The Man Without A Country

The Man Without A Country

Downloadable Audiobook - 2011
Rate this:
"The Man without a Country" is a short story by American writer, Edward Everett Hale, first published in The Atlantic, during the height of the Civil War during 1863 by the leading American literary magazine of the nineteenth century, The Atlantic. It is the story of an American Army Lieutenant Philip Nolan, who is entangled with Aaron Burr in 1807, and renounces his country during his trial for treason, saying he never wanted to hear about the United States again. The Judge asks him to recant but Nolan does not. Therefore, the Judge granted his request and the rest of his life Nolan spent on Navy ships around the world. The officers and crew were not allowed to mention the United States. This story came out during the height of the Civil War and served to help the Union recruit soldiers and people to their cause. It is noteworthy that Edward Everett Hale's Uncle, Edward Everett, than man he was named after, gave the two hour featured address at Gettysburg just before Lincoln's speech of 209 words and two minutes, which became the best-acknowledged speech in American life. Everett, like Hale, was a total patriot and honest man, and immediately congratulated Lincoln on his fine accomplishment, "You have done far better in your two minutes than I did in my 2 hours." The Man without a Country became a widely read book by adults and children in schools. It is still considered a major American work and read widely in American schools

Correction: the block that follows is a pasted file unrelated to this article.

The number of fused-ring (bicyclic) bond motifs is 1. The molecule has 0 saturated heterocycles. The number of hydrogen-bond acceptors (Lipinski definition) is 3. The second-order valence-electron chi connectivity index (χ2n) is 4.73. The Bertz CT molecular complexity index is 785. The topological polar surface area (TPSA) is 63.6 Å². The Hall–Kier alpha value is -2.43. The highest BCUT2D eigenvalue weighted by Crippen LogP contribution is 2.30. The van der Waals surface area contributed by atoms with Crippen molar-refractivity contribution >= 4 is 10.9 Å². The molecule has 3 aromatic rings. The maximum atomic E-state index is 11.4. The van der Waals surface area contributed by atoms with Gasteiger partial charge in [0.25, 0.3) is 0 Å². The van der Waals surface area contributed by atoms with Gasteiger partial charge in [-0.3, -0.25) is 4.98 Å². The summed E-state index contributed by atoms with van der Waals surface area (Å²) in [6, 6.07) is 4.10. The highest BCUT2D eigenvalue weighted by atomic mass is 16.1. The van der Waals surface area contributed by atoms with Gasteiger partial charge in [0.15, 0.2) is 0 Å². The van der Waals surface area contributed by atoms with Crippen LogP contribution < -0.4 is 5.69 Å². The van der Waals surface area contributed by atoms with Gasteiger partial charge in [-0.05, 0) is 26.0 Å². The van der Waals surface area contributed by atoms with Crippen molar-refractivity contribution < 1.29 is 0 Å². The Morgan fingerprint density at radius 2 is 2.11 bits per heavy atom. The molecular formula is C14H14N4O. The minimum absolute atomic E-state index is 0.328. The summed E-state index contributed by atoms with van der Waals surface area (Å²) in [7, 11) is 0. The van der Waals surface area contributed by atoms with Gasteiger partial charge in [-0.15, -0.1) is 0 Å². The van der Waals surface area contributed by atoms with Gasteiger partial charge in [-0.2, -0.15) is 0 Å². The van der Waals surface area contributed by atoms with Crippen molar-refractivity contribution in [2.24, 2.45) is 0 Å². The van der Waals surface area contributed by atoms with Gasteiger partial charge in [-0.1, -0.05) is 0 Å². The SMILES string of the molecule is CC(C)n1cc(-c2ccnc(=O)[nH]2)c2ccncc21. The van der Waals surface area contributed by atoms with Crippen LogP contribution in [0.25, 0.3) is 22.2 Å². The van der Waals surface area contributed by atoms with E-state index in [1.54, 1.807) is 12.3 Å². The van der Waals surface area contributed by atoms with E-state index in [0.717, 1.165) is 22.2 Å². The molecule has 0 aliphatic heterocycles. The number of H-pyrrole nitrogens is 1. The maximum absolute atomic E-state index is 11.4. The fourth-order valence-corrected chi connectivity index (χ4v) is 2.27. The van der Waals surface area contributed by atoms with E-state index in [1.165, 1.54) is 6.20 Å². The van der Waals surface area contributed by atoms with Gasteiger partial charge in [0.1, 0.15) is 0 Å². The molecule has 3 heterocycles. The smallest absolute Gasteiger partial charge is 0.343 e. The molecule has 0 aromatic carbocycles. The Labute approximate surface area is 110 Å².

Publisher: Made available through hoopla, 2011
[United States] : Simply Magazine : 2011
Edition: Unabridged
ISBN: 9781614961826
1614961824
Branch Call Number: Audio Download--Adult
Characteristics: data file
digital,Digital recording
1 online resource (1 audio file (1hr., 11 min.)) : digital
Additional Contributors: hoopla digital

Opinion

From the critics


Community Activity

Comment

Add a Comment

There are no comments for this title yet.

Age

Add Age Suitability

There are no ages for this title yet.

Summary

Add a Summary

There are no summaries for this title yet.

Notices

Add Notices

There are no notices for this title yet.

Quotes

Add a Quote

There are no quotes for this title yet.

Explore Further

Recommendations

Subject Headings

  Loading...

Find it at KHCPL

  Loading...
[]
[]
To Top